Last week I took place in a seminar on mobile learning – called SOMOBNET, organised at the Institute of Education in London and supported by the EU Stellar network.
A few things from the seminar have kept me pondering in the days since. Firstly, it seems that although there is a lot of anecdotal evidence as to the widespread use of mobile devices in the workplace – and I think we could speculate that such usage is including learning if only in the form of ‘ring a friend’, we have few if any studies such informal use. Furthermore the present frameworks and theory of mobile learning are very much based on the use of technology for learning within formal educations settings and are of limited relevance to the ways we are using mobile devices today.
To develop such a theory I think we need to look more closely at the nature of practice.
I included two slides on practice in my presentation at the seminar (click on slides below to see full size versions).
Yishay Mor tweeted something like ‘Attwell is proposing practice as an alternative to competence’. I had not realised I was doing that, but thinking further on Yishay’s tweet it makes some sense. Competence as a construct is clearly alienated from the reality to work practice. Yet we have needed such constructs just because we have been unable to directly capture practice as it happens. Furthermore learning and knowledge development have also largely been seen as happening at a distance form practice, through formal curricula and in training centres. The ability to use mobile devices directly in the work process and to capture those work processes through new media removes the need to mediate through externally and often expert derived competence constructs. More on this to come.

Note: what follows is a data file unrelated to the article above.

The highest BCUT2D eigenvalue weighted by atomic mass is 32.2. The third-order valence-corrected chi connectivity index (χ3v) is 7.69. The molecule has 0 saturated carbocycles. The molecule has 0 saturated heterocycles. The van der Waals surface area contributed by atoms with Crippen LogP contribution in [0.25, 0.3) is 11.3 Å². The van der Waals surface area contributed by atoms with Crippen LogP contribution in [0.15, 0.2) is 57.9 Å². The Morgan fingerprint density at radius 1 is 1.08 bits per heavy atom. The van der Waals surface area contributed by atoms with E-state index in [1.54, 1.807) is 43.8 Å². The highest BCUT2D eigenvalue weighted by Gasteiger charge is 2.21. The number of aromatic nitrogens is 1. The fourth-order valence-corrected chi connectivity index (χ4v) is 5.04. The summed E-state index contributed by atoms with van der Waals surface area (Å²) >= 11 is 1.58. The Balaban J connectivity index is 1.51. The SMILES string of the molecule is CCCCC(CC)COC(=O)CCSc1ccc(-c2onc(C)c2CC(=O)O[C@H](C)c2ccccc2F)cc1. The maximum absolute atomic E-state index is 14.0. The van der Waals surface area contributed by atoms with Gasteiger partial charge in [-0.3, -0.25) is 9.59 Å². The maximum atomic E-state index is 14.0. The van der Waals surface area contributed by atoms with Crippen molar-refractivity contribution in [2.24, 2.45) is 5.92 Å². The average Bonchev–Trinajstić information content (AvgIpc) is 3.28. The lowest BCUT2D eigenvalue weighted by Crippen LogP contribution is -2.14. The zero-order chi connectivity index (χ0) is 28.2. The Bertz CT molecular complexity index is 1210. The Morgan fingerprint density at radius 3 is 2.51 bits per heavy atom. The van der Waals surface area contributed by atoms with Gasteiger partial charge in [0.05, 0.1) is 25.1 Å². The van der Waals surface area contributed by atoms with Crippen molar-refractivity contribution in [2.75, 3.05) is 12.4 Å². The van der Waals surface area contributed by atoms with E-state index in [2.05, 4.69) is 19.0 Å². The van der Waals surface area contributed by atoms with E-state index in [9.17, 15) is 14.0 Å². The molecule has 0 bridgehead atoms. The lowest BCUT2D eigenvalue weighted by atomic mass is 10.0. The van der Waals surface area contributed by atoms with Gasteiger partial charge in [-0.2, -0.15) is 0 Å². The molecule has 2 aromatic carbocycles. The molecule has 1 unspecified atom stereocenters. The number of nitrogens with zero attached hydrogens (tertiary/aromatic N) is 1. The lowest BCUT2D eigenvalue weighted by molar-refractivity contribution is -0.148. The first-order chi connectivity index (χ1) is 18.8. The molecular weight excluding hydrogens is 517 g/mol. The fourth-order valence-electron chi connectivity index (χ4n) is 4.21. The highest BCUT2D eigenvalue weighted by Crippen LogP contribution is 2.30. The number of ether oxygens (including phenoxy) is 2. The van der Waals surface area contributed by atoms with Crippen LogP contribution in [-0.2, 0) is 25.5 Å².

In the summary discussion chaired by Sonia Livingstone, I once more reiterated my opinion that mobile devices were most interesting for learning in the context of vocational education and training and occupational practice. Sonia threw me a little when she asked me if this was because I despaired of the school systems. I am not a great fan of secondary schooling systems which I think are largely dysfunctional. But that is not the reason why I am so interested in the potential of mobile devices for learning at work. I see teh ability to use such devices as extending access to learning to the many people who are outside the formal education sector. And I tend to feel that both research and practice in the use of mobile devices will be held back whilst it remains the preserve of educational researchers working from a schooling paradigm.